In Zimbabwe 2.8 million people are currently affected by the current drought and in February the Government declared a state of disaster. Currently The Salvation Army is providing relief food for several months to 700 families and considerations about the next steps have started.
Amongst many people affected is another grandmother, Chikambure, who is raising her 4 grandchildren (a very common situation in southern Africa where many young people have died of HIV/ Aids). One of the girls is handicapped and unable to walk or speak. Apart from a few chickens, Chikambure has no other means of feeding herself and the kids other than the maize or sorghum she grows. But this year’s drought meant no harvest at all for her.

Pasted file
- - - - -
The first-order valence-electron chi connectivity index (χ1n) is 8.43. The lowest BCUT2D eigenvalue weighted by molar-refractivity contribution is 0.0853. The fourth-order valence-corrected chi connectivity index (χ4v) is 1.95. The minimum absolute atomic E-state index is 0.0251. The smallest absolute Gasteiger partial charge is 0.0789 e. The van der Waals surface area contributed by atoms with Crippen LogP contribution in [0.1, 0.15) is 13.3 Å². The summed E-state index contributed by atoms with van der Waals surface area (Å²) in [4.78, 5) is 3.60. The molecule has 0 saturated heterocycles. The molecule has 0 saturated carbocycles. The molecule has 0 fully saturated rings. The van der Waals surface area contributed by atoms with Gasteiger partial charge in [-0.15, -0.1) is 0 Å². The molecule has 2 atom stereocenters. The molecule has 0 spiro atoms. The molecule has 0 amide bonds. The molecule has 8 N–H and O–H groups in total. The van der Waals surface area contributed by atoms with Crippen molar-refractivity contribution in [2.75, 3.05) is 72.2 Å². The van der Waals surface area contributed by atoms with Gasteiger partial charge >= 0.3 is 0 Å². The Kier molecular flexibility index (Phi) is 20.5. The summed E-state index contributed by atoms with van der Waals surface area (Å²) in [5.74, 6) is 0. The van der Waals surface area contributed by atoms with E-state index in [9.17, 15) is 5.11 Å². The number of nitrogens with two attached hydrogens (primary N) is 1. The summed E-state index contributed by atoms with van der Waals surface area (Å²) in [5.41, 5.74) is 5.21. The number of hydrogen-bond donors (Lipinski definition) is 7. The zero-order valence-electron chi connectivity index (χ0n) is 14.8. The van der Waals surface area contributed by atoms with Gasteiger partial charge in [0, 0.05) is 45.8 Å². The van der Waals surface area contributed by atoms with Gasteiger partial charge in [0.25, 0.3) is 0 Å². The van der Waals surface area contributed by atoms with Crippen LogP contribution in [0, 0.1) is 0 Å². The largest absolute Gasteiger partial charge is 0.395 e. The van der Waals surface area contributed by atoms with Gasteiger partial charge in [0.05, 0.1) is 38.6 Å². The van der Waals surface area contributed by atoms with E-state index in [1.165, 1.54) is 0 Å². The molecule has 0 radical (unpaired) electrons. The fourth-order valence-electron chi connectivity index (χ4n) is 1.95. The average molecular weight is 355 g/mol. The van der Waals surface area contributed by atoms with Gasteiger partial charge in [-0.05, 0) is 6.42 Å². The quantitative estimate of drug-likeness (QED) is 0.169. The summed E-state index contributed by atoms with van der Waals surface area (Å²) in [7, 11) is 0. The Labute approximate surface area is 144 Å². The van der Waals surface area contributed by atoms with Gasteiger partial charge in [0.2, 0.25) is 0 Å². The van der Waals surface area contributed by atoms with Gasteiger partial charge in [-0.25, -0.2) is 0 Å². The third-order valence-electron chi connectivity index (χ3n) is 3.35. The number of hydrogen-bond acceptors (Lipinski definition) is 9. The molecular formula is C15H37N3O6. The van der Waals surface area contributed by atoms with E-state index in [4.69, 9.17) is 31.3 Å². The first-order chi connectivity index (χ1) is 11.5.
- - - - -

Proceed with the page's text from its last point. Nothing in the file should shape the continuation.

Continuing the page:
In another compound I met a little boy who was sitting on the ground eating something. Whilst talking to his parents he realised that no one else had anything to eat and he stretched out his hand with some food to give it to us. The situation made me swallow. This little boy who was probably eating his only meal of the day was willing to share it with me and my colleague (who had had a nice breakfast at our local colleagues’ place) and then there is us who live in places where we most likely have more than we need but are sometimes so reluctant to give up a bit of what we believe is rightfully ours. This little boy definitely taught me a lesson.